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Adsorptive characterization of a new generation of biporous materials for liquid phase analytical and preparative separations

Friday, 9 May, 2008 - 17:00
Campus: Brussels Humanities, Sciences & Engineering campus
D
2.01
Jeroen Persoons
phd defence

In this work, the adsorptive and diffusive properties of a new generation hierarchical structured adsorbents in the liquid phase is studied. This was done both in the bulk liquid phase in batch adsorption experiments and under flow conditions in high performance liquid chromatography (HPLC). For both experimental approaches, a case study was done in order to verify the results and test the adsorbents in more realistic experimental conditions.

The biporous materials (zeogrid, zeotile-2 and zeotile-4), which form the central theme of this work, were synthesized in the Centrum voor Oppervlakte Chemie en Katalyse (KULeuven) via a template directed stacking of the precursor (nanoslabs). As a result of this synthesis method these adsorbents have two levels of porosity. The first level of porosity, referred to ad “ultra-micropores”, is located in the precursor material (nanoslab) of the final adsorbent. These nanoslabs with dimensions of 1.3 x 4.0 x 4.0 nm³ have a Silicalite-1 framework (MFI type) and thus contain pore fragments as found in the H-ZSM-5 zeolites (0.5 nm). These nanoslab building units can be aggregated in a controlled way with different templates, to form the second level of porosity, this results in three different biporous materials with various mesopore or “super-micropore” dimensions according to the used template.

Also several conventional zeolites were used in this study, mainly as reference. The used zeolites (H-ZSM-5, NaY, H-USY H-Beta and H-Mor) had different physical and structural properties in order to have an as complete as possible range of porous adsorbents to compare with.

In first instance the general adsorption properties (selectivity and capacity) were studied by means of several tracer/solvent mixtures. All combinations of polar versus apolar were tested in these experiments. The polar tracers (methanol and tert-butanol) were preferentially adsorbed by all three (zeogrid, zeotile-2 and zeotile-4) biporous adsorbents from an apolar n-alkane solvent. Adsorption capacities up to 0.4 ml/g were observed. For these mixtures, adsorption isotherms and uptake kinetics experiments were performed in order to determine intra-particle diffusion coefficients. The diffusion rate of a polar tracer molecule in these biporous solids turned out to be at least three orders of magnitude larger than the diffusion coefficient inside an H-ZSM-5 zeolite.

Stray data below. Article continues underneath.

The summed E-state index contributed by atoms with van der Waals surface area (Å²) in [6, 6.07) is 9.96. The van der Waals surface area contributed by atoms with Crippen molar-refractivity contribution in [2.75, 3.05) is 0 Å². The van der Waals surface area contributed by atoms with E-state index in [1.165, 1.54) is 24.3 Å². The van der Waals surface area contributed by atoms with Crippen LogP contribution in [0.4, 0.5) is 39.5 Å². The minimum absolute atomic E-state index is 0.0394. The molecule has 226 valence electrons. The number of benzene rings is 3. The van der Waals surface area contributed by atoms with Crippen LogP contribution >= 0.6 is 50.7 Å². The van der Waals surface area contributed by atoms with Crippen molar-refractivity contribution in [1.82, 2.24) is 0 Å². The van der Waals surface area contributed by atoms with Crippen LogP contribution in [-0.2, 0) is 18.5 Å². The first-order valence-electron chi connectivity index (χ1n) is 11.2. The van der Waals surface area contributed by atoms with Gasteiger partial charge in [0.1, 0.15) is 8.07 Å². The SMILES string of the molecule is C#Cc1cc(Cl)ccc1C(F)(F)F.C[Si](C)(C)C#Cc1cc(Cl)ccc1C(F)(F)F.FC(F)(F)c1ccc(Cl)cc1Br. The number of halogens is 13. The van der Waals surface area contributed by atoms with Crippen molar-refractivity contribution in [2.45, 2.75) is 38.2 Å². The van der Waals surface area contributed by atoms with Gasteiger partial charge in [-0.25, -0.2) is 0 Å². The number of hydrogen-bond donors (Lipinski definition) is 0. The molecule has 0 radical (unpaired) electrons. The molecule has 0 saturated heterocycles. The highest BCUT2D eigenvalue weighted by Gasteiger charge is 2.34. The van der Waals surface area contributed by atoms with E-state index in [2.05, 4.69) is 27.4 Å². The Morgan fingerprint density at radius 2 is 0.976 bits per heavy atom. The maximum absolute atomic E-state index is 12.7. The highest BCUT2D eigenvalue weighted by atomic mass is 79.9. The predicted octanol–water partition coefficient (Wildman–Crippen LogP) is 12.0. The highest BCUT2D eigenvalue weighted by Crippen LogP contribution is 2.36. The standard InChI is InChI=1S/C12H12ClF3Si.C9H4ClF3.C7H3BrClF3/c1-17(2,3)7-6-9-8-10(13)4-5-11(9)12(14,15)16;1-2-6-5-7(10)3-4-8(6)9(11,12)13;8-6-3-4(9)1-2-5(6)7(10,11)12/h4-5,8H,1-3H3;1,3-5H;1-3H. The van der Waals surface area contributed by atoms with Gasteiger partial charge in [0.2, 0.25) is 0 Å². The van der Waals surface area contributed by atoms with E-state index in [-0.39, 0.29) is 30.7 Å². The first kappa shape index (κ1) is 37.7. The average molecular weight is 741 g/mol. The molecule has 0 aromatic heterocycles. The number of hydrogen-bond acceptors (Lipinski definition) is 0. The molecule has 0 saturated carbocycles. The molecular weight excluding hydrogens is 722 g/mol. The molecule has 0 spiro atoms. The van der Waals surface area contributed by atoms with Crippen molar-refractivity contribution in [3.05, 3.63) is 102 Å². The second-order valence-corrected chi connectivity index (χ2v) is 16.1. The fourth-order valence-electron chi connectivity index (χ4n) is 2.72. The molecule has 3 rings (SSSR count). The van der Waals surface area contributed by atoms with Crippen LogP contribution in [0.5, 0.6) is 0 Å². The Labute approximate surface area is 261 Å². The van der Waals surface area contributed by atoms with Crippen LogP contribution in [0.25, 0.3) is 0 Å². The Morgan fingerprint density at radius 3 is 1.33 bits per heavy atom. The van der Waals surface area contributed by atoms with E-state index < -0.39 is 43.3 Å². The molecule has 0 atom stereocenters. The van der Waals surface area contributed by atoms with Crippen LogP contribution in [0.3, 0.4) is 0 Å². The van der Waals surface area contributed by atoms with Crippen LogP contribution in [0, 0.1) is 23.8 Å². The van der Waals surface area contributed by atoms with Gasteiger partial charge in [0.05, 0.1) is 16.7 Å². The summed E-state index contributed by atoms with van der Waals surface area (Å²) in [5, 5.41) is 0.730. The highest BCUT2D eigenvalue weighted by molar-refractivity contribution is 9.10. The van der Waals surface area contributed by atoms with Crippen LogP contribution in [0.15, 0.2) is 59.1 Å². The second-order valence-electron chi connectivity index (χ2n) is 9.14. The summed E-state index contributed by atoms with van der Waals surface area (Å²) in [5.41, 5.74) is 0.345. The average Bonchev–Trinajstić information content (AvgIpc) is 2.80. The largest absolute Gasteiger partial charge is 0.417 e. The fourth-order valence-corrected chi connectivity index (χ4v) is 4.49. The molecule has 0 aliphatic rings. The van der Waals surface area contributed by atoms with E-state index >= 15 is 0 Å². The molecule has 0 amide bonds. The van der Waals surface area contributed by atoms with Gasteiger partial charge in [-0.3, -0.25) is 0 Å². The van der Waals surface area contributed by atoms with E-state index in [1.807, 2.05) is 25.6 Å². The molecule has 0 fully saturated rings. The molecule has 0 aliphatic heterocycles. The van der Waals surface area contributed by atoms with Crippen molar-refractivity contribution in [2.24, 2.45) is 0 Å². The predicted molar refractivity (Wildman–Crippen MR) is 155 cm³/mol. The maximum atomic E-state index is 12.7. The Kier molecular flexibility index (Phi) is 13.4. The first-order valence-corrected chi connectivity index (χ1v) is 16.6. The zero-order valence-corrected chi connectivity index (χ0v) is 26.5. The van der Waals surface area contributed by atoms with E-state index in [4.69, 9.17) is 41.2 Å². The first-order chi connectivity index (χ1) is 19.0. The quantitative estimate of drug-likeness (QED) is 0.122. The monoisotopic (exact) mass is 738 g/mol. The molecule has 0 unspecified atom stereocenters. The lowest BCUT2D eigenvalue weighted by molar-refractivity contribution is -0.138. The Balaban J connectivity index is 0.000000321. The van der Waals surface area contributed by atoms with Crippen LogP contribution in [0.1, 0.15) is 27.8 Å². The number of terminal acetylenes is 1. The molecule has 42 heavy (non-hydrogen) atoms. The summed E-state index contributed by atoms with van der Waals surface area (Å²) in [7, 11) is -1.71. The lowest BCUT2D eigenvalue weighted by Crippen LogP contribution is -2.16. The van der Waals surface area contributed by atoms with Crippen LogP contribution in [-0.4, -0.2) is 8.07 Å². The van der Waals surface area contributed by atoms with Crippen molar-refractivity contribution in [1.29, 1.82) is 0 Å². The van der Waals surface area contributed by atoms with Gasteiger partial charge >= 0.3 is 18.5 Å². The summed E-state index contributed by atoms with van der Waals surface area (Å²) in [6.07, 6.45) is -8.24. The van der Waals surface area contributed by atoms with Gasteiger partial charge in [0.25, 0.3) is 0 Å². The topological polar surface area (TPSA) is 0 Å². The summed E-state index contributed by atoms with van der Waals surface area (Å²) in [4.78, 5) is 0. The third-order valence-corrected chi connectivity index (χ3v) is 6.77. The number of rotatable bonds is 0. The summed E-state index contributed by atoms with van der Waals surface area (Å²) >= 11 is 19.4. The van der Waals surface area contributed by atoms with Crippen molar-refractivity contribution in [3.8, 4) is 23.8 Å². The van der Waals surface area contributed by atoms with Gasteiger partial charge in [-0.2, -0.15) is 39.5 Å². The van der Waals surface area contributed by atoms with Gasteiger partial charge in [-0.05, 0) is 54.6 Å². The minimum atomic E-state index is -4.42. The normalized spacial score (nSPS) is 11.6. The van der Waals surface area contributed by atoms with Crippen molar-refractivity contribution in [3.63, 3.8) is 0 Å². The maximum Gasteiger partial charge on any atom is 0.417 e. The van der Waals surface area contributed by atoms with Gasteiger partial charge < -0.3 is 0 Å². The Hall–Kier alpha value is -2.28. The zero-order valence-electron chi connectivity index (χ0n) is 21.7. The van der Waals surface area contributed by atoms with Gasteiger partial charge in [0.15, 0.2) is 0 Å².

As a case study to confirm these findings, the adsorption and controlled release of ibuprofen was studied on the biporous adsorbents and, for comparison, on five different types of zeolites. These experiments showed that the adsorption of ibuprofen was not only due to polar interactions, but also apolar. This was concluded from desorption experiments of ibuprofen in a polar solvent (simulated body fluid). On the zeolites, the adsorption as well as desorption did strongly depend on the adsorbent polarity i.e. the Si/Al ratio and the pore size.

The use of these biporous materials as stationary phase in HPLC started with the search for the most suitable biporous solids. After preliminary tests and the development of a modified synthesis method for zeotile-4, a zeotile-4 material with spherical particles was demonstrated to be the most promising. This adsorbent was slurry packed in the column and used as stationary phase. Before the actual experiments were performed, the dead volume of the system and the column were accurately determined with a non-retainable tracer. For a standard mixture of benzene/benzaldehyde/benzyl alcohol, adsorption isotherms were establish on the zeotile-4 column and on a comparable (commercially available) Superspher silica stationary phase, column. These adsorption isotherms again pointed out the very polar (hydrophilic) nature of the biporous adsorbent, since the amount of benzyl alcohol adsorbed was almost the double of that on the Superspher material.

To compare the column performance of the zeotile-4 material to the commercial Superspher adsorbent, van Deemter curves were made and fitted to the reduced van Deemter equation. These experiments showed that the intrinsic performance of this new biporous solid was comparable to or even better than (depending on the tracer) the performance of the self packed Superspher column. In order to obtain this result, a relatively simple procedure was necessary to reduce the particle size distribution, consisting of a fractionation of the zeotile-4 particles by means of sedimentation.

As a case study of the HPLC part of this work, the separation of bio-molecules was investigated in the hydrophilic interaction liquid chromatography (HILIC) mode. The high selectivity for polar molecules together with the promising HPLC characteristics were combined in this particular separation. The separation of several very similar peptides turned out to be possible after an optimisation of the experimental conditions.